2. Know your values and live by them. If you know your values and live by them consistently, you’re already doing well in the authentic department.Make a list of your values and determine the five that are most important to you. Are you living your life according to these values? Would it be obvious to others that you hold these values? Decide to make your decisions based upon your values. Be willing to share your values with others.

3. Notice when you’re not being authentic. It’s not easy to be authentic all the time. You might find yourself transforming based on the situation. A first date is a good example. Are you being authentic or pretending to be someone you’re not? Take note of those times your authenticity starts to wane

4. Know your goals. What do you want out of life? Do you know? Are you willing to let others know? By knowing your goals, you can you live your life accordingly. Make a list of your short-term and long-term goals. How well do they align with your values?

5. What are your defining characteristics? Describe yourself honestly. Now ask yourself if a casual acquaintance would describe you the same way? How about someone that knows you well? How about your closest friend? * How many people know you well? If there aren’t many, ask yourself why. If you’re living authentically, it should be easy for someone to develop an accurate opinion of you. * What are your “negative” characteristics? Are you impatient or messy? Are you willing to allow others to see these characteristics or do you attempt to hide them?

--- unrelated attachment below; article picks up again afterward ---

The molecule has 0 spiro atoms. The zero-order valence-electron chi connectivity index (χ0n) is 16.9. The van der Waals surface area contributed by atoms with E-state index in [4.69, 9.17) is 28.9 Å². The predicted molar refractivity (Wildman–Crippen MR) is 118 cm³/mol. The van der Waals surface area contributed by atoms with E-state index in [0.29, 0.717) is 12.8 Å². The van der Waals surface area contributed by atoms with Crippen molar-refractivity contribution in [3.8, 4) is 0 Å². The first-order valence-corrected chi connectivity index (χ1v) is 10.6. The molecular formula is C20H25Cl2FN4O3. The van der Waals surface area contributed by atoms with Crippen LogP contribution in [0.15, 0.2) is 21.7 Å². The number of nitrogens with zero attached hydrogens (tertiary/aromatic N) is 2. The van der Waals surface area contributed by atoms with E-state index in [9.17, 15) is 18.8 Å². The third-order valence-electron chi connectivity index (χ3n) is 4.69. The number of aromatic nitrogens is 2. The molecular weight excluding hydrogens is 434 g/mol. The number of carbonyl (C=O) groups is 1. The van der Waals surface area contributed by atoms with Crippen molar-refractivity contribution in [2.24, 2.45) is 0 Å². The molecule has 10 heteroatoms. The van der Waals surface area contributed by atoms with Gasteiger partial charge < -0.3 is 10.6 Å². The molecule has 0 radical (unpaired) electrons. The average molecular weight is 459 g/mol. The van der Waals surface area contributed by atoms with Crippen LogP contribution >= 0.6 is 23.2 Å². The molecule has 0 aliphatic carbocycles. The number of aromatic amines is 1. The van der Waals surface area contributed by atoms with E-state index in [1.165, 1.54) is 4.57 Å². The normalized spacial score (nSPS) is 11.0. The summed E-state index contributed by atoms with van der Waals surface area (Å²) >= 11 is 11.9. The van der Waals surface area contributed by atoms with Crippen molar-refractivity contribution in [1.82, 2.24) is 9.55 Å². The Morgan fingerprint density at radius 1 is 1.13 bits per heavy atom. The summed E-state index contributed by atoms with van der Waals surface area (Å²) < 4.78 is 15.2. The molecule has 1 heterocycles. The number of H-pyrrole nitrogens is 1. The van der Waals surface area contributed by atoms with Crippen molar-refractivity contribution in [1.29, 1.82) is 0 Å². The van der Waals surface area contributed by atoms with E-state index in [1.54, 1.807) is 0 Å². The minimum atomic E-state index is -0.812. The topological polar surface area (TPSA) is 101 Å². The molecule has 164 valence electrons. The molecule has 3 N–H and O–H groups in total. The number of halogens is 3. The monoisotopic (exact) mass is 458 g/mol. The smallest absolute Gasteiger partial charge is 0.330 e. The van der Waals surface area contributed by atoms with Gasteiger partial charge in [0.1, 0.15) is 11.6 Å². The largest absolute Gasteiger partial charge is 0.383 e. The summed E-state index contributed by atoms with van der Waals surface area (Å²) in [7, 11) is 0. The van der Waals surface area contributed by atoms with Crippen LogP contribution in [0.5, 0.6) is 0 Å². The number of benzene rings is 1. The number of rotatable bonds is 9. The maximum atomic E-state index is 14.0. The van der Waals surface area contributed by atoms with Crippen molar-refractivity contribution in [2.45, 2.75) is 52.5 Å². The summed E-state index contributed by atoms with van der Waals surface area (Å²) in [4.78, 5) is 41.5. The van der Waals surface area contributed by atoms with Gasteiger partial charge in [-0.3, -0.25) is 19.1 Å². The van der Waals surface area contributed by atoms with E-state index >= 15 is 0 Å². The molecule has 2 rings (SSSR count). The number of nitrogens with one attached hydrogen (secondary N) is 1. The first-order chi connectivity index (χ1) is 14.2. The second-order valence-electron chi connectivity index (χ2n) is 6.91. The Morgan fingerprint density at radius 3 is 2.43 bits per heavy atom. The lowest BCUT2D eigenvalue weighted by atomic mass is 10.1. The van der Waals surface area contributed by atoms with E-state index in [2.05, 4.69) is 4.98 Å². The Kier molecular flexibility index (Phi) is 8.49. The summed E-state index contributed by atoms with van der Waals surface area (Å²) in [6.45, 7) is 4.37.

6. Tell the truth. If you’re being authentic, why would you need to lie? This pertains especially to anything you say about yourself. Admit your mistakes, weaknesses, and frailties. Share your opinions honestly and freely.

7. Simplify your life. Get rid of everything that’s extraneous. What you choose to keep will be representative of your preferences and your true self. Find your true essence by stripping away the non-essential. Start with the clothes you never wear, the things you never use, and the activities you don’t enjoy. Only keep the things that mean the most to you.

8. Do what you say you’ll do. Keep your word and follow through on your promises. You’ll feel more congruent, and others will view you as more congruent. When your words and actions match, you’re demonstrating authenticity. Life becomes easier when you’re living authentically. You’ll no longer feel the exhaustion that comes with constantly changing your opinions, attitudes, and personality to please others. You’ll no longer feel the need to protect yourself from others. Be authentic with your thoughts, words, and actions. Invest the time in yourself and learn to be free.

So what do you think about all of this breaking up with a narcissist stuff? Share your thoughts and experiences in the comments section, below, and let’s discuss it.